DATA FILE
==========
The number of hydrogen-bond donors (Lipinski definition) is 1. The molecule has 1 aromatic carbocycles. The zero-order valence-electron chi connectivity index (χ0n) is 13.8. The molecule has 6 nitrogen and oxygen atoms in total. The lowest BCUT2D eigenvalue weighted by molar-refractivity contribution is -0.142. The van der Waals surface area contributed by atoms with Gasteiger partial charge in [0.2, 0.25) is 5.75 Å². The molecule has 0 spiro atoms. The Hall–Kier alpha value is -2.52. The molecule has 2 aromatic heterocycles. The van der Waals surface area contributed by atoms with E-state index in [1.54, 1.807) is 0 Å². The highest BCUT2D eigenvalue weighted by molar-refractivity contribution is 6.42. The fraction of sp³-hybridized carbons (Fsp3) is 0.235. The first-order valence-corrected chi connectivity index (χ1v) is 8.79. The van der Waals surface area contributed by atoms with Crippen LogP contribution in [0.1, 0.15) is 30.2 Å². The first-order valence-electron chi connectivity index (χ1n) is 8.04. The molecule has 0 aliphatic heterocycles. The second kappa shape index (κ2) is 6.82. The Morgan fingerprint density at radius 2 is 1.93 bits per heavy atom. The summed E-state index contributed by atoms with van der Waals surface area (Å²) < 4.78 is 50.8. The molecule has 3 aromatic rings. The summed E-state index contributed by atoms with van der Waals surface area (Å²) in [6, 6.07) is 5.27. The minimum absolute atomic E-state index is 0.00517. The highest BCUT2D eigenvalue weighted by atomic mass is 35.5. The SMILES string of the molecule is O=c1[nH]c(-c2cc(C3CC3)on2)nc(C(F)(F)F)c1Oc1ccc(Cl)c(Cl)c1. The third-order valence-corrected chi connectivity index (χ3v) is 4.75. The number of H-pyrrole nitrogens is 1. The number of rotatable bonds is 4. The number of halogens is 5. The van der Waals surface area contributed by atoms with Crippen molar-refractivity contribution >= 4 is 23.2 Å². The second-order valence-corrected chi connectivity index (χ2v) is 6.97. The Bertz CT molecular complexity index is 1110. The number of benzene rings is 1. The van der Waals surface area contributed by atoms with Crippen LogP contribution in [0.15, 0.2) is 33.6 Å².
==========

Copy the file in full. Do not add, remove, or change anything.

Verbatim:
The number of hydrogen-bond donors (Lipinski definition) is 1. The molecule has 1 aromatic carbocycles. The zero-order valence-electron chi connectivity index (χ0n) is 13.8. The molecule has 6 nitrogen and oxygen atoms in total. The lowest BCUT2D eigenvalue weighted by molar-refractivity contribution is -0.142. The van der Waals surface area contributed by atoms with Gasteiger partial charge in [0.2, 0.25) is 5.75 Å². The molecule has 0 spiro atoms. The Hall–Kier alpha value is -2.52. The molecule has 2 aromatic heterocycles. The van der Waals surface area contributed by atoms with E-state index in [1.54, 1.807) is 0 Å². The highest BCUT2D eigenvalue weighted by molar-refractivity contribution is 6.42. The fraction of sp³-hybridized carbons (Fsp3) is 0.235. The first-order valence-corrected chi connectivity index (χ1v) is 8.79. The van der Waals surface area contributed by atoms with Crippen LogP contribution in [0.1, 0.15) is 30.2 Å². The first-order valence-electron chi connectivity index (χ1n) is 8.04. The molecule has 0 aliphatic heterocycles. The second kappa shape index (κ2) is 6.82. The Morgan fingerprint density at radius 2 is 1.93 bits per heavy atom. The summed E-state index contributed by atoms with van der Waals surface area (Å²) < 4.78 is 50.8. The molecule has 3 aromatic rings. The summed E-state index contributed by atoms with van der Waals surface area (Å²) in [6, 6.07) is 5.27. The minimum absolute atomic E-state index is 0.00517. The highest BCUT2D eigenvalue weighted by atomic mass is 35.5. The SMILES string of the molecule is O=c1[nH]c(-c2cc(C3CC3)on2)nc(C(F)(F)F)c1Oc1ccc(Cl)c(Cl)c1. The third-order valence-corrected chi connectivity index (χ3v) is 4.75. The number of H-pyrrole nitrogens is 1. The number of rotatable bonds is 4. The number of halogens is 5. The van der Waals surface area contributed by atoms with Crippen molar-refractivity contribution >= 4 is 23.2 Å². The second-order valence-corrected chi connectivity index (χ2v) is 6.97. The Bertz CT molecular complexity index is 1110. The number of benzene rings is 1. The van der Waals surface area contributed by atoms with Crippen LogP contribution in [0.15, 0.2) is 33.6 Å².